The attached PDF is the revised Arabic translation of the chapter, Wirds from Sea Without Shore.
Wu is an eighteen-year-old boy from China. He weighs 175 kg and has a BMI of 59. Unsurprisingly he has a whole host of medical problems, most of them caused by inflammation. His weight was not due to excessive calories. His food was the standard fare for Chinese teenagers of meat and noodles, and while he was eating slightly more than he should, it was not enough to make him 100 kg overweight. Wu was fortunate to find the clinic of Professor Zhao, a world expert on diet and gut bacteria, who examined his gut and discovered it had been colonized by Enterobacter, an aggressive bacteria that provokes inflammation. Professor Zhao put Wu on a diet that encouraged friendly bacteria growth in his gut. The diet was gluten free, free from meat, and high in fiber, comprising legumes, oats, peanuts, and Chinese herbs. After just nine weeks Wu lost 30 kg. After four months he lost 51 kg. After six months the Enterobacter bacteria was undetectable, Wu’s hunger vanished, and his inflammatory markers were normal. As an experiment Professor Zhao took Wu’s bacteria and implanted it into lean mice. Within one week the mice were fat, had diabetes, inflammation, and high blood lipid levels. The experiment was repeated by implanting different strains of gut bacteria from obese humans into lean mice, and in every case the lean mice became fat and unhealthy. To date, Professor Zhao has replicated Wu’s success with over 1,000 obese people.
David Servan-Schreiber sensed something wasn’t quite right a year after his thirtieth birthday. A professor of psychiatry at the University of Pittsburgh Medical School, he felt his brain didn’t work. Eventually he was diagnosed with a cancerous brain tumor. This type of cancer is rare with a poor prognosis. People often survive less than a year, even after aggressive treatment. Being a medic he asked what he could do to fight the disease. This was in 1992. He drew a blank. Oncologists did not think there was anything to do beyond radiotherapy.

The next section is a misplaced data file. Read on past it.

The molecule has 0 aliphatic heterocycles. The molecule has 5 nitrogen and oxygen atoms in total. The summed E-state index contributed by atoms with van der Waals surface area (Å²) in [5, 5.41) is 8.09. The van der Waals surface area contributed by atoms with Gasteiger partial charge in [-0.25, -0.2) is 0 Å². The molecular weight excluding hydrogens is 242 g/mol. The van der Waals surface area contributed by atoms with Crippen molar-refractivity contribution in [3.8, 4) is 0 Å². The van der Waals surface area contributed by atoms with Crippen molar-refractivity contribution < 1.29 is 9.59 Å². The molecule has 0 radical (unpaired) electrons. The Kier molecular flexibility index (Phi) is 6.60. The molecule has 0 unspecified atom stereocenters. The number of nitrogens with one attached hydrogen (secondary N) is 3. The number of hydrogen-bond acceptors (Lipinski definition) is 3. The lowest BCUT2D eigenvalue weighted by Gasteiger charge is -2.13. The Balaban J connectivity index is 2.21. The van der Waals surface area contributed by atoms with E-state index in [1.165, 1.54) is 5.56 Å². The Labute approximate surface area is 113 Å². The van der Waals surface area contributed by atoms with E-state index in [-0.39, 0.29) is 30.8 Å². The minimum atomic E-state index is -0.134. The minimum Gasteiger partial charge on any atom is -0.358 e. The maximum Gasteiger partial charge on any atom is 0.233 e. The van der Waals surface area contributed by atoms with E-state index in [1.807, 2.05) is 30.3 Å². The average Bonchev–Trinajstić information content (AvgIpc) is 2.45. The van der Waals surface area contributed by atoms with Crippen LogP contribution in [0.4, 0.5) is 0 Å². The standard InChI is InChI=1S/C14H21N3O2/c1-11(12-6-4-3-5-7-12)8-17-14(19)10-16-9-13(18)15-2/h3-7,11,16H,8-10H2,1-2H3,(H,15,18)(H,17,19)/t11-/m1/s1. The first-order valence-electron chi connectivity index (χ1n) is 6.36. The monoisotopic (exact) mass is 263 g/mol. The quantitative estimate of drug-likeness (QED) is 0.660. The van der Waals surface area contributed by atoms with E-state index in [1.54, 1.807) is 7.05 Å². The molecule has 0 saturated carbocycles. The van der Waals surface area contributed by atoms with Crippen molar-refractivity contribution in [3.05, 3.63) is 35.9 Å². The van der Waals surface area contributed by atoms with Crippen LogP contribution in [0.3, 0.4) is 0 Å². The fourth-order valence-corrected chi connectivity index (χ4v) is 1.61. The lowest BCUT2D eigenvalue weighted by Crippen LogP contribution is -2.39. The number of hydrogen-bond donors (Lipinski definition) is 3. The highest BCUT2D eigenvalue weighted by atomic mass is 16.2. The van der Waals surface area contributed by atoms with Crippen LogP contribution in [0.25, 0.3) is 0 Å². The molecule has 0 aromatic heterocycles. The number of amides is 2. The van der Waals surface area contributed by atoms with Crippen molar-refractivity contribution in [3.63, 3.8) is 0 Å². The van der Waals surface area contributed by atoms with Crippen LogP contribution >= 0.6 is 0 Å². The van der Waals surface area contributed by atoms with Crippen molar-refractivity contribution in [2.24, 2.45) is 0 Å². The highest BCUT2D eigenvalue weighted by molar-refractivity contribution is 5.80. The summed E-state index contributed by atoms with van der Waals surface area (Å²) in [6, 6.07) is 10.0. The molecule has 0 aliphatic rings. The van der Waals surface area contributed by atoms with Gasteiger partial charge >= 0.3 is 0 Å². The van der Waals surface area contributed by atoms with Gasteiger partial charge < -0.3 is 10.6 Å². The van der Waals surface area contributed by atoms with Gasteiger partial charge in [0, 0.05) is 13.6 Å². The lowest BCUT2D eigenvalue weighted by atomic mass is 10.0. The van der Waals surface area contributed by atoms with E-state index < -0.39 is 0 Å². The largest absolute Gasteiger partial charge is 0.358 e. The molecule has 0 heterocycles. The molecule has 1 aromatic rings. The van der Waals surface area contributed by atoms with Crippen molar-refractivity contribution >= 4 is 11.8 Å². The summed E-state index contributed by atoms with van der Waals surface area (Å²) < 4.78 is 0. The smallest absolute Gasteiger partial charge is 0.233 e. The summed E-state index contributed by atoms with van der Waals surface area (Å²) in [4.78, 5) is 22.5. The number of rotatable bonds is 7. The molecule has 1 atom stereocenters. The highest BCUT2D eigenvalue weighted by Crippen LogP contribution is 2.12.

The rich and noble history of Hyderabad has led the Indian government to recognize the city as one of the most important heritage sites in all India. Since medieval times the banquets and food of the Deccan have been legendary—perhaps second only to Lahore. Recently, however, Hyderabad has gained a new title: the diabetes capital of the world, with more diabetics as a percentage of population than anywhere. One in every six people above the age of twenty-five is diabetic; over the next five years this is predicted to rise to one in three people. Doctors at the Nizam’s Institute of Medical Sciences predict that half of all Hyderabadis will develop diabetes over the next ten years. This epidemic of diabetes is not limited to the Deccan. Hyderabad might be the capital city of diabetes, but India has more people with diabetes than anywhere in the entire world. And the problem is only getting worse.